Duncan Bannatyne: A fire-breathing Dragon who never seems to come out of character
He is a businessman who has made a lot of money and a lot of enemies. Perhaps it’s because what you see on the television is what you get in real life
Perhaps it’s because I mention a contentious magazine article at the outset. Or because he’s in a lunch break between filming Dragons’ Den and still in character. Or maybe he’s just hungry and his blood sugar is low.
But, oh God, Duncan Bannatyne can be difficult.
We’re in what used to be the Green Room for the show. I start by mentioning the cover story of the latest issue of Management Today magazine, “Dragons’ Den: Real Business or Show Business?”
Inside is an unbylined piece that is highly critical, accusing the Dragons of being more interested in promoting themselves than in the products put before them, of displaying undue hostility to the people pitching, and when they do invest, sometimes not following up with the promised hard cash. “Many entrepreneurs have been left battered after appearing on the hit BBC series. Either their dreams were shredded or offers of investment turned out to be illusory or on very bad terms.”
The Dragons are “as colourful as they are incredible”, the article continues. “Take gym entrepreneur and fiery Scot Duncan Bannatyne, whose financial woes have been played out endlessly in the media. The small issue of a £122m debt to the collapsed Anglo Irish Bank last year got him booted out of the Sunday Times Rich List, yet he has managed to hang on grimly to his spot on the show.”
It goes on: “Bannatyne’s high-profile divorce turned into a soap opera amid the Dragon’s claims on Twitter that his ex only married him for his money. And his own brother Sandy became a member of the ‘I hate Duncan Bannatyne society’ on Facebook, after the Dragon insulted his Scottish family in his autobiography.”
Has he read it? He snarls back: “Whoever wrote that is a coward, they won’t put their name on it.”
Worse, “they’re a liar and a coward. They said I criticised my family in my autobiography – that’s just not true.”
So, how much has he invested down the years? “I’ve never counted it all.” Surely, he must have a clue? “No, I don’t know.”
The point, he says, is that it’s a lot, and the claim the money does not materialise, is unwarranted.
Neither, he insists, do the Dragons set out to demolish those who appear. “There’s no basis to the criticism that we’re negative. We’re competing with each other to invest – we’ve helped a lot of entrepreneurs over the years; a lot of people are very happy with us.”
Why, aged 65, does he still do it? He shrugs. “Because I enjoy it. I get the chance to invest in a variety of great many things.”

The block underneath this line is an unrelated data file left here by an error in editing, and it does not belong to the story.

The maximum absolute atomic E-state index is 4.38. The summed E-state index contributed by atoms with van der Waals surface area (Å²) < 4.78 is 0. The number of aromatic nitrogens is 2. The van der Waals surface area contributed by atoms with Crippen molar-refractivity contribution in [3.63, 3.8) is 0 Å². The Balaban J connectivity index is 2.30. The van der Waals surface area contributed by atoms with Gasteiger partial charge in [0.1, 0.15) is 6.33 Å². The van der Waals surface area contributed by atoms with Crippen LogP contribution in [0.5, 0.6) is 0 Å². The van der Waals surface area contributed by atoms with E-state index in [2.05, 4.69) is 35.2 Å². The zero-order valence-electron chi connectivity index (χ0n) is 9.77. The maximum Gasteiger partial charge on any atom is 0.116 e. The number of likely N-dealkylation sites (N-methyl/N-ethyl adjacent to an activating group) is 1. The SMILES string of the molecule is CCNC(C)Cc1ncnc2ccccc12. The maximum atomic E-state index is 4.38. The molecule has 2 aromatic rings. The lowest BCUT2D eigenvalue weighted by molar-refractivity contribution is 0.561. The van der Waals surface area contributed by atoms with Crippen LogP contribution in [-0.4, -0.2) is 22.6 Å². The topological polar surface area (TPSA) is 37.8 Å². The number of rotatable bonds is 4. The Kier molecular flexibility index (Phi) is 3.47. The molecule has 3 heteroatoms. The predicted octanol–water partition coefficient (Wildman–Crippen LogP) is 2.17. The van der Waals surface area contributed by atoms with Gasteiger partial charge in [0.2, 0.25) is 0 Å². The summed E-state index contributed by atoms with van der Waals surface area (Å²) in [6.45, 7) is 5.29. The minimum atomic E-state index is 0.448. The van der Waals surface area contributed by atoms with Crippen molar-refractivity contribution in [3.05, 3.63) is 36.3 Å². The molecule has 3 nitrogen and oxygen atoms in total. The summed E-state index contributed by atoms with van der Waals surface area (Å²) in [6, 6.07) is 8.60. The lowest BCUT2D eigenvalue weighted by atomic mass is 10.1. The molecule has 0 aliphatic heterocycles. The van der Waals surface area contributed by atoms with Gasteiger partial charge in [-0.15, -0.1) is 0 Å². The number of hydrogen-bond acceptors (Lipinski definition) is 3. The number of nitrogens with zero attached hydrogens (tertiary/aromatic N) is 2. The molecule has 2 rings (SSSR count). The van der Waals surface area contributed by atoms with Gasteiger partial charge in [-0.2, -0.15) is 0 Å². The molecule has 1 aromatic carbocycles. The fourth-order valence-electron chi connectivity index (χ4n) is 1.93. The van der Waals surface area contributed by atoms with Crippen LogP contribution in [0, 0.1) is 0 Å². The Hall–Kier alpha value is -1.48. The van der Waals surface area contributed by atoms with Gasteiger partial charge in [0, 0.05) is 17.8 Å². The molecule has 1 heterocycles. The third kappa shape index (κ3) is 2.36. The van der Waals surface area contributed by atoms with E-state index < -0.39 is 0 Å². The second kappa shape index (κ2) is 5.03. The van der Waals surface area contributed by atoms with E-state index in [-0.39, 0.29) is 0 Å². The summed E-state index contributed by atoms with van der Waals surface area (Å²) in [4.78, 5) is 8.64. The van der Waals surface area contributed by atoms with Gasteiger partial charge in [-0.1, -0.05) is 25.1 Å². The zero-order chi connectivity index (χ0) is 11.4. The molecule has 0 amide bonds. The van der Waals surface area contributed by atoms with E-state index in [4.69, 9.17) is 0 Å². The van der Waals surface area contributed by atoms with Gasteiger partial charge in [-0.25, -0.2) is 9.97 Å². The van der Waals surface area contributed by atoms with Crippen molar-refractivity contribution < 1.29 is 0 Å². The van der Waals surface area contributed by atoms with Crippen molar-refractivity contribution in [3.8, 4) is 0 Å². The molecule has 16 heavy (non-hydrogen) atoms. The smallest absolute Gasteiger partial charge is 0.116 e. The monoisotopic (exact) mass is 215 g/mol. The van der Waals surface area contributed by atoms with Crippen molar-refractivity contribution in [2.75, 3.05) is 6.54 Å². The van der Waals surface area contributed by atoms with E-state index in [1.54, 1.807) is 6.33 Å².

What about the self-promotion claim? His look is withering as he laughs. “I don’t think I could raise my profile any more.”
Later, though, he admits that when he was first asked if he would be a Dragon, “I was bored, so I said ‘great, let’s do it’” but since then, “it’s been great for the company, for the brand name which is my name [Bannatyne health clubs], and for my website”.
Whenever he has asked his team whether he should keep doing it, they’ve replied, “Yes, it raises the profile of the brand.” He adds: “I’m not like the other Dragons in that my name is my brand, so it does help.”
The most he’s invested at any one time is £100,000. He’s had a few upsets – there was one investment where the entrepreneur died – but most, he maintains, have gone well. And, he says, he always throws himself into the new venture, taking a seat on the board, attending meetings and providing advice. “I ask myself three things. Can I work with the person? Do I like the product? Will I get a return, long-term or short-term, on my investment? If the answer is yes to all three, then I’ll invest. Sometimes, you can make a mistake because you like the person too much – but it does not happen very often.”
What about his own business, how’s that doing? “Bannatyne is 12 per cent up on last year.” So the stories about him being in financial difficulty, they’re not true either? “Nah. If you look at the accounts of Marks & Spencer, you will see they owe money; if you look at the accounts of ITV, you will see they owe money... Every company I know borrows money to expand. Why they focused on me, I don’t know.”
There was a debt, but it was a company one, not personal. “We borrowed money to buy some health clubs from Hilton Group. Every company owes money; it’s crazy to single me out.”
We move on to his much-publicised divorce, from his second wife, Joanne. To say it was acrimonious is an understatement. The whole process lasted three years, from 2010 to 2013; entailing numerous court appearances, bitter mud-slinging, and vast legal bills. During that period as well he had a reported heart attack (sitting here he looks fit and well). He maintained that Joanne – they have two children, and he has four more from his first marriage – sensed his business was in trouble due to the recession and went for the jugular.